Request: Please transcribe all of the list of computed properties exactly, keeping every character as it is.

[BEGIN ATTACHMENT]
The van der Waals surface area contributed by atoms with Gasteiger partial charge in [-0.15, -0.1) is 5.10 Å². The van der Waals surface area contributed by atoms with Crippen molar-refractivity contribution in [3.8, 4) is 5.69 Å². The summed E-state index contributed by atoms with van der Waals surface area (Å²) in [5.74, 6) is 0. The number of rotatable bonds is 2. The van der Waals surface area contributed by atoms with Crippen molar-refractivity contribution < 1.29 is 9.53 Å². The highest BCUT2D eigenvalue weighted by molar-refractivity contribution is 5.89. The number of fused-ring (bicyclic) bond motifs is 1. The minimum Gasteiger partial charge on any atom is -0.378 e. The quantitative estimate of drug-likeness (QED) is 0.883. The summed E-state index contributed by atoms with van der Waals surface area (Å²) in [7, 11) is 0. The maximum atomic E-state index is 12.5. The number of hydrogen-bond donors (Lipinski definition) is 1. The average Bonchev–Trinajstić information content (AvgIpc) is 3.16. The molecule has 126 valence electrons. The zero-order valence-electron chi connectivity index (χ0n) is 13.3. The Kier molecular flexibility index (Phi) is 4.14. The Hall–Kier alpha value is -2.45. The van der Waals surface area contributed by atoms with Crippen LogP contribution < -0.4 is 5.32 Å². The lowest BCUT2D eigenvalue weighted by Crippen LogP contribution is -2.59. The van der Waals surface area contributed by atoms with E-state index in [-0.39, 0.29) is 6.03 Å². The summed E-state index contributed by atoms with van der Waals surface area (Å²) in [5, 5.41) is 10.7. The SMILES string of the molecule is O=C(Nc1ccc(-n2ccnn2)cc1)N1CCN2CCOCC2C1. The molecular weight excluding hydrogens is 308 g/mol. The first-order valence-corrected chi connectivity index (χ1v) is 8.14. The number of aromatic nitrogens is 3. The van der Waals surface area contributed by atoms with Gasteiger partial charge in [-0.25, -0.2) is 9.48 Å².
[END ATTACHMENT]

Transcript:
The van der Waals surface area contributed by atoms with Gasteiger partial charge in [-0.15, -0.1) is 5.10 Å². The van der Waals surface area contributed by atoms with Crippen molar-refractivity contribution in [3.8, 4) is 5.69 Å². The summed E-state index contributed by atoms with van der Waals surface area (Å²) in [5.74, 6) is 0. The number of rotatable bonds is 2. The van der Waals surface area contributed by atoms with Crippen molar-refractivity contribution < 1.29 is 9.53 Å². The highest BCUT2D eigenvalue weighted by molar-refractivity contribution is 5.89. The number of fused-ring (bicyclic) bond motifs is 1. The minimum Gasteiger partial charge on any atom is -0.378 e. The quantitative estimate of drug-likeness (QED) is 0.883. The summed E-state index contributed by atoms with van der Waals surface area (Å²) in [7, 11) is 0. The maximum atomic E-state index is 12.5. The number of hydrogen-bond donors (Lipinski definition) is 1. The average Bonchev–Trinajstić information content (AvgIpc) is 3.16. The molecule has 126 valence electrons. The zero-order valence-electron chi connectivity index (χ0n) is 13.3. The Kier molecular flexibility index (Phi) is 4.14. The Hall–Kier alpha value is -2.45. The van der Waals surface area contributed by atoms with Crippen LogP contribution < -0.4 is 5.32 Å². The lowest BCUT2D eigenvalue weighted by Crippen LogP contribution is -2.59. The van der Waals surface area contributed by atoms with E-state index in [-0.39, 0.29) is 6.03 Å². The summed E-state index contributed by atoms with van der Waals surface area (Å²) in [5, 5.41) is 10.7. The SMILES string of the molecule is O=C(Nc1ccc(-n2ccnn2)cc1)N1CCN2CCOCC2C1. The molecular weight excluding hydrogens is 308 g/mol. The first-order valence-corrected chi connectivity index (χ1v) is 8.14. The number of aromatic nitrogens is 3. The van der Waals surface area contributed by atoms with Gasteiger partial charge in [-0.25, -0.2) is 9.48 Å².